While many reports on the high street make for difficult reading, as with any crisis pockets of innovation will emerge. As part of our Retail Deep Dive, The Drum asked industry experts to share the emerging retailers that have impressed them over the past year.
Tom Hostler, head of brand experience, Publicis Poke
The fast-fashion category, which ushered in the age of omnichannel retailing and gave many of our legacy high-street brands a run for their (customers’) money, is now finding itself challenged by a new crop of online-only, super-cheap, ‘ultra-fast’ fashion brands that are increasingly eating their lunch. And I’m not talking about Asos or Boohoo, but rather brands such as Shein and Blushmark that have designed their business models fundamentally around new mobile-centric consumer behaviors.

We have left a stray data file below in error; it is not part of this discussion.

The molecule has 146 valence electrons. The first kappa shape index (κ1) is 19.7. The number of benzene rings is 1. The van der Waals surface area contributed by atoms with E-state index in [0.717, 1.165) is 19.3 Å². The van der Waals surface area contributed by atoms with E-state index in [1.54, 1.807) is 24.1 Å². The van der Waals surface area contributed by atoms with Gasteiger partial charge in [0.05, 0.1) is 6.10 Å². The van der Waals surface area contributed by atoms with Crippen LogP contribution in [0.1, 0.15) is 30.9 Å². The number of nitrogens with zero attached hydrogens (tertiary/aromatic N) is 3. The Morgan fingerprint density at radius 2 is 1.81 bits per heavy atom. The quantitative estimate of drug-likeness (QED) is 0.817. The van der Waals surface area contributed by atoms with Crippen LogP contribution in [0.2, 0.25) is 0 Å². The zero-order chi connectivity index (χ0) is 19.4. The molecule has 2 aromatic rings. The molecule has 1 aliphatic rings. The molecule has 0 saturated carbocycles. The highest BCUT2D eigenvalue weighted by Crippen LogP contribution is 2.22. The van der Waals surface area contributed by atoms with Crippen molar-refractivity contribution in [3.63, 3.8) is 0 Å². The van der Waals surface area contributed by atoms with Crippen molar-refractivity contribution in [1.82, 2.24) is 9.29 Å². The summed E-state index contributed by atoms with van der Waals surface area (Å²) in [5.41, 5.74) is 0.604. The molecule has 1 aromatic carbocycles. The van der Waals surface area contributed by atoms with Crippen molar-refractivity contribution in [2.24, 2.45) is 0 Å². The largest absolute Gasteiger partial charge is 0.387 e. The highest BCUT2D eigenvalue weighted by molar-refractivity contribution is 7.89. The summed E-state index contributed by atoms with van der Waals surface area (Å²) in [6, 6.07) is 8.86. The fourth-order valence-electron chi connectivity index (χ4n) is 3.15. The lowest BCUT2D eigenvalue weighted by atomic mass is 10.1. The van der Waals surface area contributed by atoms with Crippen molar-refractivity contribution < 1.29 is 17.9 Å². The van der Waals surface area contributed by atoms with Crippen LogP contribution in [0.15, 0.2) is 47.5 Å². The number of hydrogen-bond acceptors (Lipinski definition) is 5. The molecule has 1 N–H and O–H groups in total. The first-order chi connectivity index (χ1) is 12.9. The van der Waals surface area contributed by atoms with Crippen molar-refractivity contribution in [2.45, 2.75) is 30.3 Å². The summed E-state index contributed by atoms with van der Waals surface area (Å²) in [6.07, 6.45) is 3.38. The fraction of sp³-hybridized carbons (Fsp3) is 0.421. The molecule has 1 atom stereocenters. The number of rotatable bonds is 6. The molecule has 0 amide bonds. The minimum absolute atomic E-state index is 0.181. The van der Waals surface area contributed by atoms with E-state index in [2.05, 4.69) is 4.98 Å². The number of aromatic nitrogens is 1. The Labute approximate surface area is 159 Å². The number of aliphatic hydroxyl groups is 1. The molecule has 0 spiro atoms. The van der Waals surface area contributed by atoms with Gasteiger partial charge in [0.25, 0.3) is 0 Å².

Firstly they eschew the traditional seasonal fashion retailing calendar in favor of a constant ‘feed’ of thousands of daily stock-keeping units (SKUs) that riff off Insta and TikTok trends so that being in-season becomes the everyday. This blend of discovery, inspiration, conversation and transaction creates a highly sociable and addictive shopping experience for a new generation of shoppers, reminiscent of the Saturday shop many of us will remember.
Secondly, they hitch their inventory and supply chain up to the same performance signals of success, so rising trends drive the SKUs’ scale, which are end-of-lined all in a matter of days.
And finally, they target super-low price points that perfectly reflect the buying power of their younger-skewing audience and reduce the need for costly returns and exchanges that eat into margins.
This formula has catapulted their apps into the download charts to overtake even the digital incumbents. And only now are they turning on the ‘traditional’ marketing techniques.